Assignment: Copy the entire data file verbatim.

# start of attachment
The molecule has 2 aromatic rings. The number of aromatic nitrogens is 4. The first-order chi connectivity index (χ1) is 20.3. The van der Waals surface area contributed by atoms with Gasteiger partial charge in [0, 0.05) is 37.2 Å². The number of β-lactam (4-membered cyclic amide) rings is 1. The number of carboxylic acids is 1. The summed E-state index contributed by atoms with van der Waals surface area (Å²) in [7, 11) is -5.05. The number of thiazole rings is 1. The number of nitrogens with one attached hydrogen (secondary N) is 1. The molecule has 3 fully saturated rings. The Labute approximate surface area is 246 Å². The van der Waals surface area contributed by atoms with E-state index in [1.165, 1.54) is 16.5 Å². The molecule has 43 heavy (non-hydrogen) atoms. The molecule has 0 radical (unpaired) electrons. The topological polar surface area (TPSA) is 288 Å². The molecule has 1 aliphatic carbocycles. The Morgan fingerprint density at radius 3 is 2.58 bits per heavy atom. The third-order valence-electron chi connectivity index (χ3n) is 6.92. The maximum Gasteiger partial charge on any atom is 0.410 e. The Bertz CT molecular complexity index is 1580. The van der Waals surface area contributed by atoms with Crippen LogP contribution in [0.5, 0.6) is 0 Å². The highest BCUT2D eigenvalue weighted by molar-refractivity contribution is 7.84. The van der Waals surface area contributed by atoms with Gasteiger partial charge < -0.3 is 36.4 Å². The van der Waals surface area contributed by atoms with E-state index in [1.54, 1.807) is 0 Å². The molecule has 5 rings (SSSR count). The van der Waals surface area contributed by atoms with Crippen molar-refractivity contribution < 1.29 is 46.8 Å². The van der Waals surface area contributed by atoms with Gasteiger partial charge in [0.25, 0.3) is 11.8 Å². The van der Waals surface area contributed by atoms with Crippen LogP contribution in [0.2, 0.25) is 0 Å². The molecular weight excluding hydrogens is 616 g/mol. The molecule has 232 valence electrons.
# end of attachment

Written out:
The molecule has 2 aromatic rings. The number of aromatic nitrogens is 4. The first-order chi connectivity index (χ1) is 20.3. The van der Waals surface area contributed by atoms with Gasteiger partial charge in [0, 0.05) is 37.2 Å². The number of β-lactam (4-membered cyclic amide) rings is 1. The number of carboxylic acids is 1. The summed E-state index contributed by atoms with van der Waals surface area (Å²) in [7, 11) is -5.05. The number of thiazole rings is 1. The number of nitrogens with one attached hydrogen (secondary N) is 1. The molecule has 3 fully saturated rings. The Labute approximate surface area is 246 Å². The van der Waals surface area contributed by atoms with E-state index in [1.165, 1.54) is 16.5 Å². The molecule has 43 heavy (non-hydrogen) atoms. The molecule has 0 radical (unpaired) electrons. The topological polar surface area (TPSA) is 288 Å². The molecule has 1 aliphatic carbocycles. The Morgan fingerprint density at radius 3 is 2.58 bits per heavy atom. The third-order valence-electron chi connectivity index (χ3n) is 6.92. The maximum Gasteiger partial charge on any atom is 0.410 e. The Bertz CT molecular complexity index is 1580. The van der Waals surface area contributed by atoms with Crippen LogP contribution in [0.5, 0.6) is 0 Å². The highest BCUT2D eigenvalue weighted by molar-refractivity contribution is 7.84. The van der Waals surface area contributed by atoms with Gasteiger partial charge < -0.3 is 36.4 Å². The van der Waals surface area contributed by atoms with E-state index in [1.54, 1.807) is 0 Å². The molecule has 5 rings (SSSR count). The van der Waals surface area contributed by atoms with Crippen molar-refractivity contribution < 1.29 is 46.8 Å². The van der Waals surface area contributed by atoms with Gasteiger partial charge in [0.25, 0.3) is 11.8 Å². The van der Waals surface area contributed by atoms with Crippen LogP contribution in [0.2, 0.25) is 0 Å². The molecular weight excluding hydrogens is 616 g/mol. The molecule has 232 valence electrons.